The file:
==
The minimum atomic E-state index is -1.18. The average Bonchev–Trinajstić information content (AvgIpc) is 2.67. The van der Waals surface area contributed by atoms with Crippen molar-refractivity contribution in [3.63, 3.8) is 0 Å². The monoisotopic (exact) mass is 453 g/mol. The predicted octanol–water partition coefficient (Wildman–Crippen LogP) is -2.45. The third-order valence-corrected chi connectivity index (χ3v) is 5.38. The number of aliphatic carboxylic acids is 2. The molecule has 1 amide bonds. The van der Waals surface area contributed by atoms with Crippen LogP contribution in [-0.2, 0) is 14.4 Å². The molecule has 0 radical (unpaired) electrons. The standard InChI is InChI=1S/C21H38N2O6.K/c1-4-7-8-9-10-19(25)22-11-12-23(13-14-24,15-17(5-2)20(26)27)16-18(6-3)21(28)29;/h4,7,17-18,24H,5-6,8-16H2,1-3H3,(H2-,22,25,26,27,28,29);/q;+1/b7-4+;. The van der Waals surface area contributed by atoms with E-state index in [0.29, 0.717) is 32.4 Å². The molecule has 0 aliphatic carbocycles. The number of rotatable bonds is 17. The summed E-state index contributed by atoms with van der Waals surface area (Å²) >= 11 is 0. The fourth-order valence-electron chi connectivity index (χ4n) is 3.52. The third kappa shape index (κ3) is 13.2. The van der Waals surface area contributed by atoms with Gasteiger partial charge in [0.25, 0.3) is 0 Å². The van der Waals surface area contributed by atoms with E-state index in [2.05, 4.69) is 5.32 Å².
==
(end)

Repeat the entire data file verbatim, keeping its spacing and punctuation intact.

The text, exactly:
The minimum atomic E-state index is -1.18. The average Bonchev–Trinajstić information content (AvgIpc) is 2.67. The van der Waals surface area contributed by atoms with Crippen molar-refractivity contribution in [3.63, 3.8) is 0 Å². The monoisotopic (exact) mass is 453 g/mol. The predicted octanol–water partition coefficient (Wildman–Crippen LogP) is -2.45. The third-order valence-corrected chi connectivity index (χ3v) is 5.38. The number of aliphatic carboxylic acids is 2. The molecule has 1 amide bonds. The van der Waals surface area contributed by atoms with Crippen LogP contribution in [-0.2, 0) is 14.4 Å². The molecule has 0 radical (unpaired) electrons. The standard InChI is InChI=1S/C21H38N2O6.K/c1-4-7-8-9-10-19(25)22-11-12-23(13-14-24,15-17(5-2)20(26)27)16-18(6-3)21(28)29;/h4,7,17-18,24H,5-6,8-16H2,1-3H3,(H2-,22,25,26,27,28,29);/q;+1/b7-4+;. The van der Waals surface area contributed by atoms with E-state index in [0.29, 0.717) is 32.4 Å². The molecule has 0 aliphatic carbocycles. The number of rotatable bonds is 17. The summed E-state index contributed by atoms with van der Waals surface area (Å²) >= 11 is 0. The fourth-order valence-electron chi connectivity index (χ4n) is 3.52. The third kappa shape index (κ3) is 13.2. The van der Waals surface area contributed by atoms with Gasteiger partial charge in [0.25, 0.3) is 0 Å². The van der Waals surface area contributed by atoms with E-state index in [2.05, 4.69) is 5.32 Å².